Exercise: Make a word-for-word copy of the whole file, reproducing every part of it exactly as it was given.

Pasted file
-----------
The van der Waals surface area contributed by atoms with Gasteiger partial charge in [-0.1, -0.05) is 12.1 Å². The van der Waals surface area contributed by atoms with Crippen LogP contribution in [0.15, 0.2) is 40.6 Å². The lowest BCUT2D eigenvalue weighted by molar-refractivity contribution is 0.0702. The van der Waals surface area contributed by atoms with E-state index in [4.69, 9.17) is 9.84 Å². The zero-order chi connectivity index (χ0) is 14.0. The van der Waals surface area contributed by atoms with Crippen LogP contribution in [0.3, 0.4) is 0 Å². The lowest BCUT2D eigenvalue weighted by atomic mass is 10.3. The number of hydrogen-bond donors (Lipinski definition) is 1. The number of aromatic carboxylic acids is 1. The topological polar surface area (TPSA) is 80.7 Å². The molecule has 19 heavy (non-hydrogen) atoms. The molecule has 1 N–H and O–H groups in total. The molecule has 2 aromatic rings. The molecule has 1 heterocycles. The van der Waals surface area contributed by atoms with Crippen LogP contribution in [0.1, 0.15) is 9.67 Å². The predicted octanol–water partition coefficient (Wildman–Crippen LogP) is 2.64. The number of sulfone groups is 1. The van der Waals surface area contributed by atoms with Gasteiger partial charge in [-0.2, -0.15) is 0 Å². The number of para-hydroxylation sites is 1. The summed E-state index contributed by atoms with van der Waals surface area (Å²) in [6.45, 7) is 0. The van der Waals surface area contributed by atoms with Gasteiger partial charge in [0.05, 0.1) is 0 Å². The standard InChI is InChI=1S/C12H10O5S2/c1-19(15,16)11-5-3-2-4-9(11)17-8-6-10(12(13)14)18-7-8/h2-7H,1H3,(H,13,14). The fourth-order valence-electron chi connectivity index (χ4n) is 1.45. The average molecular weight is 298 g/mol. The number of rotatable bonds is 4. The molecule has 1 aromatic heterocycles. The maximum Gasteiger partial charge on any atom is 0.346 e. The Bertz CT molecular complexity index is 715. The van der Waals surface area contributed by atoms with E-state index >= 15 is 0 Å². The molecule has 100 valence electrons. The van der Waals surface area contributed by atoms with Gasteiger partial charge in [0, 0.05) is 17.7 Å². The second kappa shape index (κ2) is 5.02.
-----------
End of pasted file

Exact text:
The van der Waals surface area contributed by atoms with Gasteiger partial charge in [-0.1, -0.05) is 12.1 Å². The van der Waals surface area contributed by atoms with Crippen LogP contribution in [0.15, 0.2) is 40.6 Å². The lowest BCUT2D eigenvalue weighted by molar-refractivity contribution is 0.0702. The van der Waals surface area contributed by atoms with E-state index in [4.69, 9.17) is 9.84 Å². The zero-order chi connectivity index (χ0) is 14.0. The van der Waals surface area contributed by atoms with Crippen LogP contribution in [0.3, 0.4) is 0 Å². The lowest BCUT2D eigenvalue weighted by atomic mass is 10.3. The number of hydrogen-bond donors (Lipinski definition) is 1. The number of aromatic carboxylic acids is 1. The topological polar surface area (TPSA) is 80.7 Å². The molecule has 19 heavy (non-hydrogen) atoms. The molecule has 1 N–H and O–H groups in total. The molecule has 2 aromatic rings. The molecule has 1 heterocycles. The van der Waals surface area contributed by atoms with Crippen LogP contribution in [0.1, 0.15) is 9.67 Å². The predicted octanol–water partition coefficient (Wildman–Crippen LogP) is 2.64. The number of sulfone groups is 1. The van der Waals surface area contributed by atoms with Gasteiger partial charge in [-0.2, -0.15) is 0 Å². The number of para-hydroxylation sites is 1. The summed E-state index contributed by atoms with van der Waals surface area (Å²) in [6.45, 7) is 0. The van der Waals surface area contributed by atoms with Gasteiger partial charge in [0.05, 0.1) is 0 Å². The standard InChI is InChI=1S/C12H10O5S2/c1-19(15,16)11-5-3-2-4-9(11)17-8-6-10(12(13)14)18-7-8/h2-7H,1H3,(H,13,14). The fourth-order valence-electron chi connectivity index (χ4n) is 1.45. The average molecular weight is 298 g/mol. The number of rotatable bonds is 4. The molecule has 1 aromatic heterocycles. The maximum Gasteiger partial charge on any atom is 0.346 e. The Bertz CT molecular complexity index is 715. The van der Waals surface area contributed by atoms with E-state index >= 15 is 0 Å². The molecule has 100 valence electrons. The van der Waals surface area contributed by atoms with Gasteiger partial charge in [0, 0.05) is 17.7 Å². The second kappa shape index (κ2) is 5.02.